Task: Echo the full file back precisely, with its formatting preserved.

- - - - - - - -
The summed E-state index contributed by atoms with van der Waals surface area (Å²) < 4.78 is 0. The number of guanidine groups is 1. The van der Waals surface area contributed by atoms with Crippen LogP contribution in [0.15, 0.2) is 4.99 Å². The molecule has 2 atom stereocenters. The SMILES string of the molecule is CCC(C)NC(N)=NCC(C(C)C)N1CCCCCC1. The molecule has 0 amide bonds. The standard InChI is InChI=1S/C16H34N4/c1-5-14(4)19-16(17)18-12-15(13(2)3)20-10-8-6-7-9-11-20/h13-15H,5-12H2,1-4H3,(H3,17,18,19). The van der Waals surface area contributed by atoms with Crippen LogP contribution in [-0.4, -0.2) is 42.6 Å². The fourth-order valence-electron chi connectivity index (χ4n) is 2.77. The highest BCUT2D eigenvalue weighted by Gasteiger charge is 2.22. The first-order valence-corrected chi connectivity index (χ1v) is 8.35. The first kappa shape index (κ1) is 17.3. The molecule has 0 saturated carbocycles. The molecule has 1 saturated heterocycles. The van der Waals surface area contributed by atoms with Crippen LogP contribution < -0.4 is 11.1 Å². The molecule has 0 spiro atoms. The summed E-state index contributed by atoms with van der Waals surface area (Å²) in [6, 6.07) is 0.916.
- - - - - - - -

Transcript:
The summed E-state index contributed by atoms with van der Waals surface area (Å²) < 4.78 is 0. The number of guanidine groups is 1. The van der Waals surface area contributed by atoms with Crippen LogP contribution in [0.15, 0.2) is 4.99 Å². The molecule has 2 atom stereocenters. The SMILES string of the molecule is CCC(C)NC(N)=NCC(C(C)C)N1CCCCCC1. The molecule has 0 amide bonds. The standard InChI is InChI=1S/C16H34N4/c1-5-14(4)19-16(17)18-12-15(13(2)3)20-10-8-6-7-9-11-20/h13-15H,5-12H2,1-4H3,(H3,17,18,19). The van der Waals surface area contributed by atoms with Crippen LogP contribution in [-0.4, -0.2) is 42.6 Å². The fourth-order valence-electron chi connectivity index (χ4n) is 2.77. The highest BCUT2D eigenvalue weighted by Gasteiger charge is 2.22. The first-order valence-corrected chi connectivity index (χ1v) is 8.35. The first kappa shape index (κ1) is 17.3. The molecule has 0 saturated carbocycles. The molecule has 1 saturated heterocycles. The van der Waals surface area contributed by atoms with Crippen LogP contribution < -0.4 is 11.1 Å². The molecule has 0 spiro atoms. The summed E-state index contributed by atoms with van der Waals surface area (Å²) in [6, 6.07) is 0.916.